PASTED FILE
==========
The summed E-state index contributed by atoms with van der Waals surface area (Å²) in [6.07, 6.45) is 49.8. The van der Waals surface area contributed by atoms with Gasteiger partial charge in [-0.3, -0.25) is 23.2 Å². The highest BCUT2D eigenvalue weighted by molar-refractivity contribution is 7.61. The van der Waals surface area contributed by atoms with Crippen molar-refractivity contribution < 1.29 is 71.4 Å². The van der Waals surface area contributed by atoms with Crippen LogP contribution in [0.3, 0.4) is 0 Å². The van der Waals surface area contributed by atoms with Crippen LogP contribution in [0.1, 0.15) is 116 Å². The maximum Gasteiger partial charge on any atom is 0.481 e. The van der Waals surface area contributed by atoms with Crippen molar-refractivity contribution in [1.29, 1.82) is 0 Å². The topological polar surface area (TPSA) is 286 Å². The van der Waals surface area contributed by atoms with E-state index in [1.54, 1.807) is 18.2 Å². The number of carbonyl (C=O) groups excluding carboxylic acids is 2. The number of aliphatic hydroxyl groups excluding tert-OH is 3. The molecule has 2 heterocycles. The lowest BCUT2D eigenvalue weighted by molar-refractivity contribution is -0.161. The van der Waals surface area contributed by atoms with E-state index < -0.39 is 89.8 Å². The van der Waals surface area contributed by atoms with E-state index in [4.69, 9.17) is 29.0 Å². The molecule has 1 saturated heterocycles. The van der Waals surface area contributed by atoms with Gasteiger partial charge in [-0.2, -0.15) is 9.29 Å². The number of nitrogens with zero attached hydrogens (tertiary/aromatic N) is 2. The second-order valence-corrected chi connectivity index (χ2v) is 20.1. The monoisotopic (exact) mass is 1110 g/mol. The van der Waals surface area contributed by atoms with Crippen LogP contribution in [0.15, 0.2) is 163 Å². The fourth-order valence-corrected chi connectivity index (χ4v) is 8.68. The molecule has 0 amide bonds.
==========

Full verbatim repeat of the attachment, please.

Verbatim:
The summed E-state index contributed by atoms with van der Waals surface area (Å²) in [6.07, 6.45) is 49.8. The van der Waals surface area contributed by atoms with Gasteiger partial charge in [-0.3, -0.25) is 23.2 Å². The highest BCUT2D eigenvalue weighted by molar-refractivity contribution is 7.61. The van der Waals surface area contributed by atoms with Crippen molar-refractivity contribution < 1.29 is 71.4 Å². The van der Waals surface area contributed by atoms with Crippen LogP contribution in [0.3, 0.4) is 0 Å². The van der Waals surface area contributed by atoms with Crippen LogP contribution in [0.1, 0.15) is 116 Å². The maximum Gasteiger partial charge on any atom is 0.481 e. The van der Waals surface area contributed by atoms with Crippen molar-refractivity contribution in [1.29, 1.82) is 0 Å². The topological polar surface area (TPSA) is 286 Å². The van der Waals surface area contributed by atoms with E-state index in [1.54, 1.807) is 18.2 Å². The number of carbonyl (C=O) groups excluding carboxylic acids is 2. The number of aliphatic hydroxyl groups excluding tert-OH is 3. The molecule has 2 heterocycles. The lowest BCUT2D eigenvalue weighted by molar-refractivity contribution is -0.161. The van der Waals surface area contributed by atoms with E-state index < -0.39 is 89.8 Å². The van der Waals surface area contributed by atoms with E-state index in [4.69, 9.17) is 29.0 Å². The molecule has 1 saturated heterocycles. The van der Waals surface area contributed by atoms with Gasteiger partial charge in [-0.2, -0.15) is 9.29 Å². The number of nitrogens with zero attached hydrogens (tertiary/aromatic N) is 2. The second-order valence-corrected chi connectivity index (χ2v) is 20.1. The monoisotopic (exact) mass is 1110 g/mol. The van der Waals surface area contributed by atoms with Crippen LogP contribution in [0.15, 0.2) is 163 Å². The fourth-order valence-corrected chi connectivity index (χ4v) is 8.68. The molecule has 0 amide bonds.